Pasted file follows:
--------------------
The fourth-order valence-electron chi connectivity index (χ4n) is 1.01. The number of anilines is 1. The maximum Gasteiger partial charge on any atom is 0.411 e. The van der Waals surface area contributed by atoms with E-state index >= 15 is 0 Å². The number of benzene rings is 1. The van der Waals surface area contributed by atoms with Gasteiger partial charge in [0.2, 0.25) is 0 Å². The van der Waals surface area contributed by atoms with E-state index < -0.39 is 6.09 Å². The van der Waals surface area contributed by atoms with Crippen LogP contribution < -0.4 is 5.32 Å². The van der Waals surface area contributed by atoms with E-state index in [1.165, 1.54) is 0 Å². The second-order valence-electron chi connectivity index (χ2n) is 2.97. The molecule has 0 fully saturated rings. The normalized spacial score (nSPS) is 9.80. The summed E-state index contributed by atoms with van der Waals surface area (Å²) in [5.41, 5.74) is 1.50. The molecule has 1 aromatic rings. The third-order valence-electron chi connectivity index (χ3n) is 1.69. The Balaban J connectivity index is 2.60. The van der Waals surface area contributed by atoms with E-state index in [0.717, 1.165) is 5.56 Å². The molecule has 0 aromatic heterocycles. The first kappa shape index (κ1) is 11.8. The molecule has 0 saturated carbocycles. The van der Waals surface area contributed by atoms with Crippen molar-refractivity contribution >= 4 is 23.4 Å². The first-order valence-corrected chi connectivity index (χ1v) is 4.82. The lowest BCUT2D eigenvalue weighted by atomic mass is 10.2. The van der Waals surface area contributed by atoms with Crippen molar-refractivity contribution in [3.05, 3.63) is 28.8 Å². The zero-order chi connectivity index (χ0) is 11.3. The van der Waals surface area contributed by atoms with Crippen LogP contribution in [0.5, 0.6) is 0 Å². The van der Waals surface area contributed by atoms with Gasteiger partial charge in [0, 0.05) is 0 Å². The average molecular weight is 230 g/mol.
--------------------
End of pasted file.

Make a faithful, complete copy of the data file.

The fourth-order valence-electron chi connectivity index (χ4n) is 1.01. The number of anilines is 1. The maximum Gasteiger partial charge on any atom is 0.411 e. The van der Waals surface area contributed by atoms with E-state index >= 15 is 0 Å². The number of benzene rings is 1. The van der Waals surface area contributed by atoms with Gasteiger partial charge in [0.2, 0.25) is 0 Å². The van der Waals surface area contributed by atoms with E-state index < -0.39 is 6.09 Å². The van der Waals surface area contributed by atoms with Crippen LogP contribution < -0.4 is 5.32 Å². The van der Waals surface area contributed by atoms with E-state index in [1.165, 1.54) is 0 Å². The second-order valence-electron chi connectivity index (χ2n) is 2.97. The molecule has 0 fully saturated rings. The normalized spacial score (nSPS) is 9.80. The summed E-state index contributed by atoms with van der Waals surface area (Å²) in [5.41, 5.74) is 1.50. The molecule has 1 aromatic rings. The third-order valence-electron chi connectivity index (χ3n) is 1.69. The Balaban J connectivity index is 2.60. The van der Waals surface area contributed by atoms with E-state index in [0.717, 1.165) is 5.56 Å². The molecule has 0 aromatic heterocycles. The first kappa shape index (κ1) is 11.8. The molecule has 0 saturated carbocycles. The van der Waals surface area contributed by atoms with Crippen molar-refractivity contribution >= 4 is 23.4 Å². The first-order valence-corrected chi connectivity index (χ1v) is 4.82. The lowest BCUT2D eigenvalue weighted by atomic mass is 10.2. The van der Waals surface area contributed by atoms with Crippen molar-refractivity contribution in [3.05, 3.63) is 28.8 Å². The zero-order chi connectivity index (χ0) is 11.3. The van der Waals surface area contributed by atoms with Crippen LogP contribution in [0.5, 0.6) is 0 Å². The van der Waals surface area contributed by atoms with Gasteiger partial charge in [0, 0.05) is 0 Å². The average molecular weight is 230 g/mol.